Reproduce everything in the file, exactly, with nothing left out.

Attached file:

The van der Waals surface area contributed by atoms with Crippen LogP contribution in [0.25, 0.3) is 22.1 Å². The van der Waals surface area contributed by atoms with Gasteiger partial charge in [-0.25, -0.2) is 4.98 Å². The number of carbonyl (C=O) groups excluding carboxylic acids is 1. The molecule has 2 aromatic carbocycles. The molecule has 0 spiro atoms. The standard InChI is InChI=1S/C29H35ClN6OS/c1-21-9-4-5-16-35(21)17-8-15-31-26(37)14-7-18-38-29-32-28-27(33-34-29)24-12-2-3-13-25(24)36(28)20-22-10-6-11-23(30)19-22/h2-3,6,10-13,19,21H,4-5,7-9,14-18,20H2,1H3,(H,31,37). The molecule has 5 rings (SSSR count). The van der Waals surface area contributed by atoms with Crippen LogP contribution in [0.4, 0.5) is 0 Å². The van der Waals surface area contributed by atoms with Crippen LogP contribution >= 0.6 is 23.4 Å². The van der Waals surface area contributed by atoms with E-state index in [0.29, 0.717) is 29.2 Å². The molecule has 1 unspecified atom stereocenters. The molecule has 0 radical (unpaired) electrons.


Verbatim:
The van der Waals surface area contributed by atoms with Crippen LogP contribution in [0.25, 0.3) is 22.1 Å². The van der Waals surface area contributed by atoms with Gasteiger partial charge in [-0.25, -0.2) is 4.98 Å². The number of carbonyl (C=O) groups excluding carboxylic acids is 1. The molecule has 2 aromatic carbocycles. The molecule has 0 spiro atoms. The standard InChI is InChI=1S/C29H35ClN6OS/c1-21-9-4-5-16-35(21)17-8-15-31-26(37)14-7-18-38-29-32-28-27(33-34-29)24-12-2-3-13-25(24)36(28)20-22-10-6-11-23(30)19-22/h2-3,6,10-13,19,21H,4-5,7-9,14-18,20H2,1H3,(H,31,37). The molecule has 5 rings (SSSR count). The van der Waals surface area contributed by atoms with Crippen LogP contribution in [0.4, 0.5) is 0 Å². The van der Waals surface area contributed by atoms with Crippen LogP contribution >= 0.6 is 23.4 Å². The van der Waals surface area contributed by atoms with E-state index in [0.29, 0.717) is 29.2 Å². The molecule has 1 unspecified atom stereocenters. The molecule has 0 radical (unpaired) electrons.